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i'm pretty new at using C++ and I'm actually stopped at a problem.

I have some class A,B,C defined as follow (PSEUDOCODE)

class A
{
...
    DoSomething(B par1);
    DoSomething(C par1);
...
}

class B
{
   A parent;
...
}

class C
{
   A parent;
...
}

The problem is :

How to make this? If I simply do it (as I've always done in c#) it gives errors. I pretty much understand the reason of this. (A isn't already declared if I add the reference (include) of B and C into its own header)

Any way to go around this problem? (Using void* pointer is not the way to go imho)

share|improve this question
    
Do you want A to be the parent class of B and C? – Travis Gockel Mar 6 '10 at 14:30
    
Another thing: you really don't have a reference to parent in B and C. If you do: A a; B b(a); C c(a); then there will be three unrelated A instances, not one instance with two objects referring to it. If that is what you want rather use a pointer-to-A member. – UncleBens Mar 6 '10 at 14:59
up vote 5 down vote accepted

Forward-declare B and C. This way compiler will know they exist before you reach the definition of class A.

class B;
class C;

// At this point, B and C are incomplete types:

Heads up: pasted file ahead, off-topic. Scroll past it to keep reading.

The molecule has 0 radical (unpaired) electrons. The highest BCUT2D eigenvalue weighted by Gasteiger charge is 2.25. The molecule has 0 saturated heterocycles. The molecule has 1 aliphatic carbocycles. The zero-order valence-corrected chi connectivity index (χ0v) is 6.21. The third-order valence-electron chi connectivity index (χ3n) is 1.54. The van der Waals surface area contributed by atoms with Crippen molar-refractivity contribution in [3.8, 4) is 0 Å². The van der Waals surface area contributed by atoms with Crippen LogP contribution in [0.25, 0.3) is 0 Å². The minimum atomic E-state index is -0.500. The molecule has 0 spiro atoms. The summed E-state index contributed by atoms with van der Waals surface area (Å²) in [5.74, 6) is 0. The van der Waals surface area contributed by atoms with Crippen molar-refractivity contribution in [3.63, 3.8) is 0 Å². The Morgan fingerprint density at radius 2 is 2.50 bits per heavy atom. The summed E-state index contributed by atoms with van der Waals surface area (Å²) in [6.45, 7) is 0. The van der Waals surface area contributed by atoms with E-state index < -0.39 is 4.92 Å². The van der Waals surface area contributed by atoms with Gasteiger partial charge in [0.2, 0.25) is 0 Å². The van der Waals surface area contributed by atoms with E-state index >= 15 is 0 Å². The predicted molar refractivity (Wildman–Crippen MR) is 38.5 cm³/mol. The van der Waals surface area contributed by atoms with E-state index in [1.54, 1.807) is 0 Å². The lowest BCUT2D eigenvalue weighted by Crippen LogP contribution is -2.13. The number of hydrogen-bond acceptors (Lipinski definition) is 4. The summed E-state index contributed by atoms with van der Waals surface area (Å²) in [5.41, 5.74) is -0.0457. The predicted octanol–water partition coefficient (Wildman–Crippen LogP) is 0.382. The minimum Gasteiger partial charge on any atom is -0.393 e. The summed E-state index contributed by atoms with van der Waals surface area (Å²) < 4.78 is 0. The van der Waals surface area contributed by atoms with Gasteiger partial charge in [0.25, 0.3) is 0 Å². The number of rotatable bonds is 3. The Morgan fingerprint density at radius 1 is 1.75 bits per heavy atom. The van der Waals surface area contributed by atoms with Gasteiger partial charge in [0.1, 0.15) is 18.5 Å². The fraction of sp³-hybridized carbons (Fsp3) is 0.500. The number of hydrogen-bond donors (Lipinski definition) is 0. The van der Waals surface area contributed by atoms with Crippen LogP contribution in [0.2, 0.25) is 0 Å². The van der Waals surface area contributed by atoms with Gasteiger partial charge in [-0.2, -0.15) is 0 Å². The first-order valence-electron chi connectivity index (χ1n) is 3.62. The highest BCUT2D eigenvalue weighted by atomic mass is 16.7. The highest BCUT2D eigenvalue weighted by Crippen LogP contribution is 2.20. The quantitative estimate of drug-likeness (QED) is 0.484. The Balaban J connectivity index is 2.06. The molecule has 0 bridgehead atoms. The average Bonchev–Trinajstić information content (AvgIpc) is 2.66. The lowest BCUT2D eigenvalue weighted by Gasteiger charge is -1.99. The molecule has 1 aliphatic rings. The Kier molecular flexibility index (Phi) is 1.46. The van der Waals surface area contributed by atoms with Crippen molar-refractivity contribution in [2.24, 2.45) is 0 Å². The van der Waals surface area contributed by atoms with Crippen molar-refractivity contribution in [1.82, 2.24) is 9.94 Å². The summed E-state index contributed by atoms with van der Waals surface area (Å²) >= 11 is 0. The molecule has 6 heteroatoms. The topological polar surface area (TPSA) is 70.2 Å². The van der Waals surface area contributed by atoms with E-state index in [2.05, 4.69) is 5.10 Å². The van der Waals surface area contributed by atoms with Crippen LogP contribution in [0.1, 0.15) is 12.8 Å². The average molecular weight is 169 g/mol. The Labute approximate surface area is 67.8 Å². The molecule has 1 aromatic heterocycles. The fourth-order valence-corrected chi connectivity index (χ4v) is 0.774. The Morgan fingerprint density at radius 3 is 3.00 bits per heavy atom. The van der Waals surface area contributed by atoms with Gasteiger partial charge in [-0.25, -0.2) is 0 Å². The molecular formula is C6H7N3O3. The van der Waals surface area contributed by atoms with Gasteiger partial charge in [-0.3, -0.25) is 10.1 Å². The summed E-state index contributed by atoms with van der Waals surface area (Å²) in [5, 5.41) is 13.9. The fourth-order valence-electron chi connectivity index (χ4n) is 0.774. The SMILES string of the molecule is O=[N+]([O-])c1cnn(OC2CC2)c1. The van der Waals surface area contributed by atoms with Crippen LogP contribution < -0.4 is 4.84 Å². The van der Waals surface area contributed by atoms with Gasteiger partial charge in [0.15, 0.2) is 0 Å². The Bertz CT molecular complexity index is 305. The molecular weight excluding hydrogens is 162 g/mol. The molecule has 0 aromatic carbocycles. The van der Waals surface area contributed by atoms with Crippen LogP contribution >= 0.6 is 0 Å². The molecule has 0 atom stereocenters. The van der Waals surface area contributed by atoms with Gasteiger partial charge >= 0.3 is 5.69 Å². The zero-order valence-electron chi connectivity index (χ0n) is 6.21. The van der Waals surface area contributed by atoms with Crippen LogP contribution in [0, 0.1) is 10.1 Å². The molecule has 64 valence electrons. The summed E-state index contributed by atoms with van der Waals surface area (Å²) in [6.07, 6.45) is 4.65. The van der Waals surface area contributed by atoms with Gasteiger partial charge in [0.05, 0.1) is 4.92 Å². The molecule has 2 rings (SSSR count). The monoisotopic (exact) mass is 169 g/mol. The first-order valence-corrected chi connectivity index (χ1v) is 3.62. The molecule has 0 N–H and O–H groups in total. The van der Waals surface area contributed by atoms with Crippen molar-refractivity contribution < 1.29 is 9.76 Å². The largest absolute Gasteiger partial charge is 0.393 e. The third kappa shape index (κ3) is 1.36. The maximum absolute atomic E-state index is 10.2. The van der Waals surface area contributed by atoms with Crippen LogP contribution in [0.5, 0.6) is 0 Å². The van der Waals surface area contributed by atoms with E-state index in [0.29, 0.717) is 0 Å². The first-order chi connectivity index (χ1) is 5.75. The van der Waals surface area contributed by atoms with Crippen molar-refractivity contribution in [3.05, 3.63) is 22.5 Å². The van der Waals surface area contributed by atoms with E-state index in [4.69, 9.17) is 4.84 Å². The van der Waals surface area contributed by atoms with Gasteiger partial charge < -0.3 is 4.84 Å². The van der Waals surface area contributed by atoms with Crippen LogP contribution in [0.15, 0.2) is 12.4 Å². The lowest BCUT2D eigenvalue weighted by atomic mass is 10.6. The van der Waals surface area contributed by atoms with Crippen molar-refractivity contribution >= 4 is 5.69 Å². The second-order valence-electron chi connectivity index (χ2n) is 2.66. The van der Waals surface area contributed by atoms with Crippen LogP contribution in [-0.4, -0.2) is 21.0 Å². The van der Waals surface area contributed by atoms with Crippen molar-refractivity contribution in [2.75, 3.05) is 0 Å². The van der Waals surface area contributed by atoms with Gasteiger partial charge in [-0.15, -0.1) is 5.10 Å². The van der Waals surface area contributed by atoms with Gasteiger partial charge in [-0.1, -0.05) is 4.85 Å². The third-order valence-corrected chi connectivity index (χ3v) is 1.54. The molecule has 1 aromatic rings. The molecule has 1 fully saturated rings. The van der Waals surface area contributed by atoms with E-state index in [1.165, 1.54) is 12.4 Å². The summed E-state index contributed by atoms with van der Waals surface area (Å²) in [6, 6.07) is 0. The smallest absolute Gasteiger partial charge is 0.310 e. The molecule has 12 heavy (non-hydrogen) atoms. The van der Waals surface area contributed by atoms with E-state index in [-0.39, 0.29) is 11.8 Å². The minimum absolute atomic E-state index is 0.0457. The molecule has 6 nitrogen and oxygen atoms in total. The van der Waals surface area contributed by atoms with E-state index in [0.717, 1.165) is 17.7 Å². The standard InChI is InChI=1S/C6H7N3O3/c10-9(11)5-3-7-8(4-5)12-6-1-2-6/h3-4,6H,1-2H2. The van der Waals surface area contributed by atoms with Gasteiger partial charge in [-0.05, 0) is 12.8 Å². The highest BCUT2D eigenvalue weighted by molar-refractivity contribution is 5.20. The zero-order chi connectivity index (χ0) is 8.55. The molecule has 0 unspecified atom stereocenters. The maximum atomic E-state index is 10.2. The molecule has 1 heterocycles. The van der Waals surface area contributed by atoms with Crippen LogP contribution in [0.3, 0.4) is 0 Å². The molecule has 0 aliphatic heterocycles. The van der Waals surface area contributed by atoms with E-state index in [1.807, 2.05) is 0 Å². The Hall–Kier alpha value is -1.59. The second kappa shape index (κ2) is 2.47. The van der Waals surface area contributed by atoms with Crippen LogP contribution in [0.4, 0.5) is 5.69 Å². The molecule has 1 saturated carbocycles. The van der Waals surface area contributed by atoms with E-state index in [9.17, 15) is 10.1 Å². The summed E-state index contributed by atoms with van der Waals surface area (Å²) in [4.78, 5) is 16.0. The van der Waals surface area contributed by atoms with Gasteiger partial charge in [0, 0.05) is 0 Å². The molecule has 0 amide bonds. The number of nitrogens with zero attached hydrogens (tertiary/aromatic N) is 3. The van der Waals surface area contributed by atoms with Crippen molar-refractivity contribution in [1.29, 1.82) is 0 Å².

// they exist, but their layout is not known.
// You can declare them as function parameters, return type
// and declare them as pointer and reference variables, but not normal variables.
class A
{
    ....
}

// Followed by the *definition* of B and C.

P. S.

Plus, one more tip unrelated to the question (seeing how you come from a C# background): it's better to pass by const reference than by value:

class A
{
...
    void DoSomething(const B& par1);
    void DoSomething(const C& par1);
...
}
share|improve this answer

For function declarations, parameter types are allowed to be incomplete if the function is not defined there:

class B;
class C;

class A
{
...
    R DoSomething(B par1);
    R DoSomething(C par1);
...
}

class B
{
   A parent;
...
}

class C
{
   A parent;
...
}

inline R A::DoSomething(B par1) { ... }
inline R A::DoSomething(C par1) { ... }

So you just define them after B and C become complete. But since they are defined outside the class, make them inline so multiple definitions in different translation units won't cause linker errors.

share|improve this answer
    
Also just make sure that you really want to copy the parameters. According to your needs, maybe passing them by reference, such as DoSomething(B& par1) would be best. – rotoglup Mar 6 '10 at 14:35

You should forward declare classes B and C before A:

class B;
class C;

class A {
    ...
};

At the point where B and C are referenced within A, the compiler only needs to know what kind of animals these are. With the forward declaration you satisfy the compiler. Then later you can define them properly.

share|improve this answer
    
+1 for the semicolon after the class definition! – Luc Touraille Mar 6 '10 at 16:25

use forward declaration

You can define class A; without it's implementation, before B and C, and then define it later

share|improve this answer

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